Young scholars focus on the geography of the countries of South America. Using a map, they identify the European countries who claimed the South American countries and research the influences they had on South America. To end the lesson, they write an essay about the South American country they want to live in with supporting details.
The first part of this article by PBS on the Miss America pageants can be used in a health class when it's time to talk about body image. There are links to related articles. There are some great questions for discussion. There are ideas for some projects the class can do. This article provides a lot of food for thought.
The Role of Maps In the Colonization of North America
Students investigate the geography of North America by viewing and identifying places on a map. In this U.S. Geography lesson, students view a PowerPoint slide show discussing the immigration to the U.S.A. Students define several vocabulary terms associated with the immigration to North America.
World Geography: Global Interdependence
Students are able to discuss the theory of climate change. They identify examples of how climate change impacts the earth's geo-spheres. Students are able to use the example of climate change to describe the interdependence of the earth's four geo-spheres.
America's Future Culture
Seventh graders research the past and present policies in the United States regarding immigration. As a class, they read "Immigration Timeline" to examine the various groups who came to America for a better life. To end the lesson, they participate in a debate over the issue of bilingual education and whether it should be allowed in schools.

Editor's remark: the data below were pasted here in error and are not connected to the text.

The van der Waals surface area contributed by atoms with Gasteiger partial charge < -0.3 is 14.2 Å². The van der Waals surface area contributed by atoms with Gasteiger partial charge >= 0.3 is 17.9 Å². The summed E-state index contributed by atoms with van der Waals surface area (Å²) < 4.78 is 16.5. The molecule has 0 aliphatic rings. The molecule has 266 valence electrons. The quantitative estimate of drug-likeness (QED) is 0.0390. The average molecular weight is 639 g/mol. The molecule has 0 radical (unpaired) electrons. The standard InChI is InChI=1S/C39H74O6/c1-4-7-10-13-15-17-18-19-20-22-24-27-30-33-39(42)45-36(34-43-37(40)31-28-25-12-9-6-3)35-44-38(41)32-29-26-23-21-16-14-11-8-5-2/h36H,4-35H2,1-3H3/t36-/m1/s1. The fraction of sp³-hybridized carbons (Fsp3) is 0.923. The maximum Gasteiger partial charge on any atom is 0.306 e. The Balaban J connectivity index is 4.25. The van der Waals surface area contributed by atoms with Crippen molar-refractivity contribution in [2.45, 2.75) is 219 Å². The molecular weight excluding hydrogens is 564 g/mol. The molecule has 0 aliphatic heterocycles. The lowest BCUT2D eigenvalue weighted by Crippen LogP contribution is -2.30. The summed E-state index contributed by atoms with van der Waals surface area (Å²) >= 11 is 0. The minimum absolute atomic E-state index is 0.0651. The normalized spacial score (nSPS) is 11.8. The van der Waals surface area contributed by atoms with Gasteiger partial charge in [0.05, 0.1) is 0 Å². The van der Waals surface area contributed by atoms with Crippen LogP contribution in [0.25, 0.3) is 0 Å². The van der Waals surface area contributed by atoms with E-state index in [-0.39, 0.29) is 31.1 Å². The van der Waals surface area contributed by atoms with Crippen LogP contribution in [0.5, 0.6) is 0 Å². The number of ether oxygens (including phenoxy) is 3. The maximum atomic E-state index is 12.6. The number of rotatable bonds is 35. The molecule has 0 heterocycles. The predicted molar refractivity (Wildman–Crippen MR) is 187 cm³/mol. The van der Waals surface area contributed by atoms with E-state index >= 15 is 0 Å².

Fourth graders explore geography of four distinct regions of California: mountains, coast, central valley, and desert. They locate California on map, identify state's boundaries and borders, and explore agriculture, a major economic feature of California.
All Aboard- Central Pacific Railroad
Second graders explore the construction of the Central Pacific Railroad. In this U.S. history instructional activity, 2nd graders discuss vocabulary and events that occurred in the 1860s pertaining to the construction of the Central Pacific Railroad. Students learn about Chinese laborers by listening to the book Coolies by Yin. An accordion book with a relevant timeline is created by each student.
America's First People
Eighth graders discover the origins of the first Americans. In this migration lesson, 8th graders read 3 articles regarding theories about human migration to North America. Students create wordsplash projects on the Pleistocene epoch and write essays about the articles they read.
New! Mapping the Spread of HIV/AIDS
Where is HIV/AIDS most prevalent and what are the current trends regarding HIV? Have groups work together to map the world's HIV/AIDS rates, then create a class map with all the data. Lesson includes cross-disciplinary concepts including world geography, economics, and science. By including the extension activity, learners are able to become ambassadors of the countries they research, helping others to gain a better understanding of the political and economic issues affecting the regions.